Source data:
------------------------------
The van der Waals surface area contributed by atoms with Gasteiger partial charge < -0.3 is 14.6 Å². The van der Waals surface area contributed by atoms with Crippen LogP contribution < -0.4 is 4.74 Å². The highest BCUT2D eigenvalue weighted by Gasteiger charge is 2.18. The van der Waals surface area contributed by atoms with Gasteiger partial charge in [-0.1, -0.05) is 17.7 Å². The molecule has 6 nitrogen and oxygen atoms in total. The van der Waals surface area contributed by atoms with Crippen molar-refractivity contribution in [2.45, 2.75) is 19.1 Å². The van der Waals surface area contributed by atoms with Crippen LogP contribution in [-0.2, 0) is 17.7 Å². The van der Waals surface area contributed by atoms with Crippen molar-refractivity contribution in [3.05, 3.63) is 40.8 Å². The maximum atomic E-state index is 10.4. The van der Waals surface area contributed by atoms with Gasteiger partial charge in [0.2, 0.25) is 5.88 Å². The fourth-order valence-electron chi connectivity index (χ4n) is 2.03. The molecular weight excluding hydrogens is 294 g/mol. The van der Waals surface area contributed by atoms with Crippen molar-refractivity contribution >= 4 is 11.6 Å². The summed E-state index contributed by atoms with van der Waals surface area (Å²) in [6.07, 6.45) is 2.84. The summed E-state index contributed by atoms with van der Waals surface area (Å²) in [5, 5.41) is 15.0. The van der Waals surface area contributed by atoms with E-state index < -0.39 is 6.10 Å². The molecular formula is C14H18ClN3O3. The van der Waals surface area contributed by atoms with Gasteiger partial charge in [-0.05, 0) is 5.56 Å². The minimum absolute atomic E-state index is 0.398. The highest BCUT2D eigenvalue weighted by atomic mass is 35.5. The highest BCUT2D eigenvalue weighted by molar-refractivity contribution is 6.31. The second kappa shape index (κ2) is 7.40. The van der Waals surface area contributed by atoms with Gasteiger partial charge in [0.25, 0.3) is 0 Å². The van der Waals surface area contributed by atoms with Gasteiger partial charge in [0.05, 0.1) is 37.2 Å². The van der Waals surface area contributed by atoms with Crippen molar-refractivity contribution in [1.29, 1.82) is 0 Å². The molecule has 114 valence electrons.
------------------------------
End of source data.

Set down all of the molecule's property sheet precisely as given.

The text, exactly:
The van der Waals surface area contributed by atoms with Gasteiger partial charge < -0.3 is 14.6 Å². The van der Waals surface area contributed by atoms with Crippen LogP contribution < -0.4 is 4.74 Å². The highest BCUT2D eigenvalue weighted by Gasteiger charge is 2.18. The van der Waals surface area contributed by atoms with Gasteiger partial charge in [-0.1, -0.05) is 17.7 Å². The molecule has 6 nitrogen and oxygen atoms in total. The van der Waals surface area contributed by atoms with Crippen molar-refractivity contribution in [2.45, 2.75) is 19.1 Å². The van der Waals surface area contributed by atoms with Crippen LogP contribution in [-0.2, 0) is 17.7 Å². The van der Waals surface area contributed by atoms with Crippen molar-refractivity contribution in [3.05, 3.63) is 40.8 Å². The maximum atomic E-state index is 10.4. The van der Waals surface area contributed by atoms with Gasteiger partial charge in [0.2, 0.25) is 5.88 Å². The fourth-order valence-electron chi connectivity index (χ4n) is 2.03. The molecular weight excluding hydrogens is 294 g/mol. The van der Waals surface area contributed by atoms with Crippen molar-refractivity contribution >= 4 is 11.6 Å². The summed E-state index contributed by atoms with van der Waals surface area (Å²) in [6.07, 6.45) is 2.84. The summed E-state index contributed by atoms with van der Waals surface area (Å²) in [5, 5.41) is 15.0. The van der Waals surface area contributed by atoms with E-state index < -0.39 is 6.10 Å². The molecular formula is C14H18ClN3O3. The van der Waals surface area contributed by atoms with Gasteiger partial charge in [-0.05, 0) is 5.56 Å². The minimum absolute atomic E-state index is 0.398. The highest BCUT2D eigenvalue weighted by atomic mass is 35.5. The highest BCUT2D eigenvalue weighted by molar-refractivity contribution is 6.31. The second kappa shape index (κ2) is 7.40. The van der Waals surface area contributed by atoms with Gasteiger partial charge in [0.25, 0.3) is 0 Å². The van der Waals surface area contributed by atoms with Gasteiger partial charge in [0.05, 0.1) is 37.2 Å². The van der Waals surface area contributed by atoms with Crippen molar-refractivity contribution in [1.29, 1.82) is 0 Å². The molecule has 114 valence electrons.